IF you go down to the woods today you had better not pick any wild plants – because if they are very rare you could be fined up to £2,000.
The Island’s 66 rarest wildflowers and grasses, not only in woodland areas but around the coast and in other habitats, which need protection, are now covered by the Conservation of Wildlife (Jersey) Law 2000 to deter anyone from uprooting them for their pleasure or sale.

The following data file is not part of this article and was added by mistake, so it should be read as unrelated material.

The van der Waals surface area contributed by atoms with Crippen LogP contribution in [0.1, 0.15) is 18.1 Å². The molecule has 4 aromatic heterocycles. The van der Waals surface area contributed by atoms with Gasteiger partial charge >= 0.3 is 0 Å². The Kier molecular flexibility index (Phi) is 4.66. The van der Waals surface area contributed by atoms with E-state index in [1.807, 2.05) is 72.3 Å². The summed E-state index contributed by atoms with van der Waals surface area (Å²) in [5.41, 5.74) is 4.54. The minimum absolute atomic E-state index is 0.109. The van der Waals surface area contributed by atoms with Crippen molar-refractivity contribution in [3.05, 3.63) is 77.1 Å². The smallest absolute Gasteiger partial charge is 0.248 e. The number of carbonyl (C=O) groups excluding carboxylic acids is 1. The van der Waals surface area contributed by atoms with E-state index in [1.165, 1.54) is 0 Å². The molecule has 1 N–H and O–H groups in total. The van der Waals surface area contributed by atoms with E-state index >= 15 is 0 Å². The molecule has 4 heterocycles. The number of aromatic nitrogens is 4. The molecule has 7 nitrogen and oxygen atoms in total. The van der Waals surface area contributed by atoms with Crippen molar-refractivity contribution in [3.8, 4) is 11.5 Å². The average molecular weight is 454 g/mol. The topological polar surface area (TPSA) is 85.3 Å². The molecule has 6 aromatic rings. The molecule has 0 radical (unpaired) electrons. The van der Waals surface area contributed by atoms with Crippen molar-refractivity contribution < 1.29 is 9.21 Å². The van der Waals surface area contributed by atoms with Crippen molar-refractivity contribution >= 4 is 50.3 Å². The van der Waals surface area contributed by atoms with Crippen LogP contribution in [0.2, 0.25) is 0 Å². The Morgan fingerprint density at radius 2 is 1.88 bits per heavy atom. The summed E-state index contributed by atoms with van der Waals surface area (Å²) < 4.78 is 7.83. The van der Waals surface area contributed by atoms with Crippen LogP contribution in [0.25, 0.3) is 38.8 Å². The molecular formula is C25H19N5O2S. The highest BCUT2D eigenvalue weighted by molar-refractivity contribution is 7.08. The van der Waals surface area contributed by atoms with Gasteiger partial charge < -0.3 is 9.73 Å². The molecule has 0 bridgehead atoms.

States principal ecologist Mike Freeman, pictured, said that it had taken some time for the list of plants needing protection to be compiled. Following an order made last month by Environment Minister Freddie Cohen, it is now illegal to knowingly pick, collect seed, destroy or sell any of the plants now on the list.
However, if the destruction of these plants takes place during branchage or ploughing when it could not be avoided then that would not be regarded as an offence.